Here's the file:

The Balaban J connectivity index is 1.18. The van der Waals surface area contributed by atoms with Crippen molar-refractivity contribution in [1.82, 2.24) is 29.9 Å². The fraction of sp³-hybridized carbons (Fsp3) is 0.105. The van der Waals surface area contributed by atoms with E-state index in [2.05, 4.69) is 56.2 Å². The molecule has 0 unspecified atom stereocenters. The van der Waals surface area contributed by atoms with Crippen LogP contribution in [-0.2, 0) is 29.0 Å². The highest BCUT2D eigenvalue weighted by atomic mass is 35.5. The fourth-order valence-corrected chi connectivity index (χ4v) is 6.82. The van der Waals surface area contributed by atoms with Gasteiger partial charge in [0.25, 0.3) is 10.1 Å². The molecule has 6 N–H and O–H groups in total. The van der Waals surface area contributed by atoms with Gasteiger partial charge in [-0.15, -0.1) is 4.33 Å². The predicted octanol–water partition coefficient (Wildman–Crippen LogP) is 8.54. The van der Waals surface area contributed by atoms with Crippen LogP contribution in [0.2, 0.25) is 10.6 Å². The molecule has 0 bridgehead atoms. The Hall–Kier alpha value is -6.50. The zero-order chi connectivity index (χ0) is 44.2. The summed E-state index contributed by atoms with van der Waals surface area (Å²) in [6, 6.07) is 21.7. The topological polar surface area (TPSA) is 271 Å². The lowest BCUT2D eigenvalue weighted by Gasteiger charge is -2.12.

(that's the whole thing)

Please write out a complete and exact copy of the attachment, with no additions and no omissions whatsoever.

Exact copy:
The Balaban J connectivity index is 1.18. The van der Waals surface area contributed by atoms with Crippen molar-refractivity contribution in [1.82, 2.24) is 29.9 Å². The fraction of sp³-hybridized carbons (Fsp3) is 0.105. The van der Waals surface area contributed by atoms with E-state index in [2.05, 4.69) is 56.2 Å². The molecule has 0 unspecified atom stereocenters. The van der Waals surface area contributed by atoms with Crippen LogP contribution in [-0.2, 0) is 29.0 Å². The highest BCUT2D eigenvalue weighted by atomic mass is 35.5. The fourth-order valence-corrected chi connectivity index (χ4v) is 6.82. The van der Waals surface area contributed by atoms with Gasteiger partial charge in [0.25, 0.3) is 10.1 Å². The molecule has 6 N–H and O–H groups in total. The van der Waals surface area contributed by atoms with Gasteiger partial charge in [-0.15, -0.1) is 4.33 Å². The predicted octanol–water partition coefficient (Wildman–Crippen LogP) is 8.54. The van der Waals surface area contributed by atoms with Crippen LogP contribution in [0.2, 0.25) is 10.6 Å². The molecule has 0 bridgehead atoms. The Hall–Kier alpha value is -6.50. The zero-order chi connectivity index (χ0) is 44.2. The summed E-state index contributed by atoms with van der Waals surface area (Å²) in [6, 6.07) is 21.7. The topological polar surface area (TPSA) is 271 Å². The lowest BCUT2D eigenvalue weighted by Gasteiger charge is -2.12.